Austin HS junior Martin Delgado sits at the controls of the tugboat, ZEUS.
Six students from Austin High School’s maritime academy spent the morning of Jan. 30 aboard one of the newest and most technologically advanced harbor tugs on the Houston Ship Channel.
Representatives from G & H Towing Company on the 80-foot ZEUS took a break from assisting waterborne commerce to allow the students—all juniors in the maritime program—to spend some time on deck, in the wheelhouse, and in the engine room, learning about the types of careers available on the Houston waterfront.
Retired Coast Guard Master Chief John Buchanan, who serves as the lead maritime instructor at Austin, brought innovation and 30 years of his own shipboard and leadership experience to the maritime academy, and this is the latest in a string of initiatives designed to get students thinking about employment opportunities and excited to contribute to the Houston economy.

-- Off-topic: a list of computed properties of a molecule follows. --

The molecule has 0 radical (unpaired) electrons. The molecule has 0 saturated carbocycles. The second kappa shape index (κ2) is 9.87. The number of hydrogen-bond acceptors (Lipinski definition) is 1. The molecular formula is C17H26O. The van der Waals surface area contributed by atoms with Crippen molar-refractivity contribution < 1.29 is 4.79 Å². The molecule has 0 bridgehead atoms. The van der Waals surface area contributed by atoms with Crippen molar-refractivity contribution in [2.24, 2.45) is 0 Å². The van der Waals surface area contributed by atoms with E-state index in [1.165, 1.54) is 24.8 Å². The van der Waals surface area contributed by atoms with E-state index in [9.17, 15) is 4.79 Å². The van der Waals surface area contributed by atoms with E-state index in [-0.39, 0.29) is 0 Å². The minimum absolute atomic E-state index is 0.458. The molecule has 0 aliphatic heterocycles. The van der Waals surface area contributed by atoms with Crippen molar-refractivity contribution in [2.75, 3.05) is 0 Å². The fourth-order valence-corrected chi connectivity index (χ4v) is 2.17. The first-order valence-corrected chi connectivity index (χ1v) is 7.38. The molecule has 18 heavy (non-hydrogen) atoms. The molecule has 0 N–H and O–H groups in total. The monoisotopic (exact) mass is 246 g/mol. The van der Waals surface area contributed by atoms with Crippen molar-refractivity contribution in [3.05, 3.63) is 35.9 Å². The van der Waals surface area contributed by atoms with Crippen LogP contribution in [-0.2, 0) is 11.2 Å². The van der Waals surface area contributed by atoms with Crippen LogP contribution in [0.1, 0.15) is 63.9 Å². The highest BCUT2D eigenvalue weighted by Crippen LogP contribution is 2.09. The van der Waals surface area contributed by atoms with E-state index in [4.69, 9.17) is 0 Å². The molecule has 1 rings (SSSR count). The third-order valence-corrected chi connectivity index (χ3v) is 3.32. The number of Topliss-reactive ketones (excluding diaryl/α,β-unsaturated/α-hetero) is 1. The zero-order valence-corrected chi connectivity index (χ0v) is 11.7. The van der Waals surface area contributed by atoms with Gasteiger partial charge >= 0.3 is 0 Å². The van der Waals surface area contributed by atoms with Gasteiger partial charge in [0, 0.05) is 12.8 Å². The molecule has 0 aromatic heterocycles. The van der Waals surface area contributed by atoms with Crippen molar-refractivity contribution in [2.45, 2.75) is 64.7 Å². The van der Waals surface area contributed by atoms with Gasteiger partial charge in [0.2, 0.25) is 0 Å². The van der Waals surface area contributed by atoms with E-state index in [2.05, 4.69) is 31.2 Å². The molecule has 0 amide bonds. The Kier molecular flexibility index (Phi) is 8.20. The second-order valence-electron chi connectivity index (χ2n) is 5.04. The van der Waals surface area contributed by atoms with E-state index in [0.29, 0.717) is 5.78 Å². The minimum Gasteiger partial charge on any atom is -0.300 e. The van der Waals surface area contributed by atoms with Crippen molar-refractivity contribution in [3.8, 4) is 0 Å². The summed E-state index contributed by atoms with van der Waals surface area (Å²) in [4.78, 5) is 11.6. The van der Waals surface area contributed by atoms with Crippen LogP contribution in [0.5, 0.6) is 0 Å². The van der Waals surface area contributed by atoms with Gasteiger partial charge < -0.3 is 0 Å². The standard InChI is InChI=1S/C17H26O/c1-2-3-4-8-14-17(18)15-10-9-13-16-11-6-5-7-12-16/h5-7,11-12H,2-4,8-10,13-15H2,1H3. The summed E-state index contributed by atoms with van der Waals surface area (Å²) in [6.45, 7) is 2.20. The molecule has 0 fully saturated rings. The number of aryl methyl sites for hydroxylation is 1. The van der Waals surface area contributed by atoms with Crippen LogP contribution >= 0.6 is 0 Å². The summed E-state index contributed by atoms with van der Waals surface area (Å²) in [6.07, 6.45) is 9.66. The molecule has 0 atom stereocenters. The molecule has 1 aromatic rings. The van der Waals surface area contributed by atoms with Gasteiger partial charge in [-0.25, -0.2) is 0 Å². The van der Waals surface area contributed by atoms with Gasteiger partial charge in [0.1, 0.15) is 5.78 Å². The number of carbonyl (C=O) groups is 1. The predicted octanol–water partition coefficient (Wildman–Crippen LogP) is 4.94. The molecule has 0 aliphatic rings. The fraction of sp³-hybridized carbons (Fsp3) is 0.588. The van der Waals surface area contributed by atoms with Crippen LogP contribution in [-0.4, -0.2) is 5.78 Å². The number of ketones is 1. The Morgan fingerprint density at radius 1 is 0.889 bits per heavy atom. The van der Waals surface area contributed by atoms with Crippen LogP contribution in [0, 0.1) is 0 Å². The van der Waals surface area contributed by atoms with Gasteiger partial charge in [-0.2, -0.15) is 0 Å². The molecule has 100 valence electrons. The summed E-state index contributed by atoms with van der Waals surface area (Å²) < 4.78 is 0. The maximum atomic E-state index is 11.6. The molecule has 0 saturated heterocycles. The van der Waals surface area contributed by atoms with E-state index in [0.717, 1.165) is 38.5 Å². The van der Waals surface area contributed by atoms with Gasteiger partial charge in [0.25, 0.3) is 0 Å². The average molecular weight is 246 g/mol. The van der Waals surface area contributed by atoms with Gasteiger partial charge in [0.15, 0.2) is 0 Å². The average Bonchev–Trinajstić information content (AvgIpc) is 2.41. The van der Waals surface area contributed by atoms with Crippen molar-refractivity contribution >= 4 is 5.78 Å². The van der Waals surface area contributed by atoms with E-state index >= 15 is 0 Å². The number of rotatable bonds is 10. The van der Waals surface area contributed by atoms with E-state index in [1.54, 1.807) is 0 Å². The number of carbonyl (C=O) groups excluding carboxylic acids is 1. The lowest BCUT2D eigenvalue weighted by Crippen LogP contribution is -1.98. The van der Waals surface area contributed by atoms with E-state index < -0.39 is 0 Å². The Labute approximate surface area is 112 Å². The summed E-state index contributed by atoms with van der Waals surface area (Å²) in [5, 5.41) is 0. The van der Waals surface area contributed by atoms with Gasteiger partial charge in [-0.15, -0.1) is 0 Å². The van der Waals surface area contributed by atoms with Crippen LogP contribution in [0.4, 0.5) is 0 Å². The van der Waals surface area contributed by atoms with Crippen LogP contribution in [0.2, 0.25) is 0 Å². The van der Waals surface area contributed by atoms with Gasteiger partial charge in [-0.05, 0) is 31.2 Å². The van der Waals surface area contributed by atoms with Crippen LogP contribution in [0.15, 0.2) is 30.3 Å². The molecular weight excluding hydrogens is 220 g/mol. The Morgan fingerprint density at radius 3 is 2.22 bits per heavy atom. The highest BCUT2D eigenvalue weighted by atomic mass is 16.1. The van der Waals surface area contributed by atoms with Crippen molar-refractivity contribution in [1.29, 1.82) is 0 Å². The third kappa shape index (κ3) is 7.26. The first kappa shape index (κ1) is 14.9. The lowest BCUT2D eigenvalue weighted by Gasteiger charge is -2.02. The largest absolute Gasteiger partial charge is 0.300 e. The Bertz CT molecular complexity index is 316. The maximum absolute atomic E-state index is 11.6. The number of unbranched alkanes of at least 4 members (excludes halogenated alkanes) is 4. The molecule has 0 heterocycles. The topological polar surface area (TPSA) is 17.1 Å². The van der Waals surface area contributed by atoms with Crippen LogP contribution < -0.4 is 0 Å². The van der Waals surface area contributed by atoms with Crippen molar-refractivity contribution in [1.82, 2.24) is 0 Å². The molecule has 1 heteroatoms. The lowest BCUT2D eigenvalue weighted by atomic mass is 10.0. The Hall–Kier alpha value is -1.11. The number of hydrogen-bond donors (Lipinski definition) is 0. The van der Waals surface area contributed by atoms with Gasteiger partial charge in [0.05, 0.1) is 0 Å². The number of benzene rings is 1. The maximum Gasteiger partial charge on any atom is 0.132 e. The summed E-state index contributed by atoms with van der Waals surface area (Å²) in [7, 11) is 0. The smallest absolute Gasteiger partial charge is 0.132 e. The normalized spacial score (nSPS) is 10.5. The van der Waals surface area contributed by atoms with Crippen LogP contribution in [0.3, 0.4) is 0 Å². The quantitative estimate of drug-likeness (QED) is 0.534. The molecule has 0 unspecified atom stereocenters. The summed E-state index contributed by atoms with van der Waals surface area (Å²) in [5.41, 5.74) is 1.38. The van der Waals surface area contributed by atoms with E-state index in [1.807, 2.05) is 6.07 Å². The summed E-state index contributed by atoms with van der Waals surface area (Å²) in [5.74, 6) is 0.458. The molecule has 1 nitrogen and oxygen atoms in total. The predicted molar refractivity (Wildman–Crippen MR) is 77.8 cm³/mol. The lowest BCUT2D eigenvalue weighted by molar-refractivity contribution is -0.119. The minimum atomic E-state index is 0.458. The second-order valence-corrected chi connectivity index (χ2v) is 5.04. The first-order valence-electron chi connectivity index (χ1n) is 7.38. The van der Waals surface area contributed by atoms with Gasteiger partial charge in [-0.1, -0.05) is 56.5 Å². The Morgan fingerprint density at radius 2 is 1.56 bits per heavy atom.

Austin High School is situated a few blocks away from the Houston Ship Channel, one of the city’s economic engines for the past 100 years.
“Very few of our students are even aware of the many opportunities right here in front of them,” Buchanan said. “Many of these jobs are stable, high-paying, and often do not require a four-year college education.”
Under the direction of new Principal Steve Guerrero, Buchanan is expanding the school’s maritime program to ensure opportunities for both college-bound and non-college-bound graduates.
Junior Martin Delgado had the chance to sit at the controls of the powerful harbor tug and experience first-hand the duties of her crew. “Maritime is full of opportunities,” said Delgado. “Visiting these tugs is an example of the stuff we get to do. How many teenagers get to say they’ve been on a tug?”
Austin is one of two HISD high schools that offers a maritime academy. The other is Yates.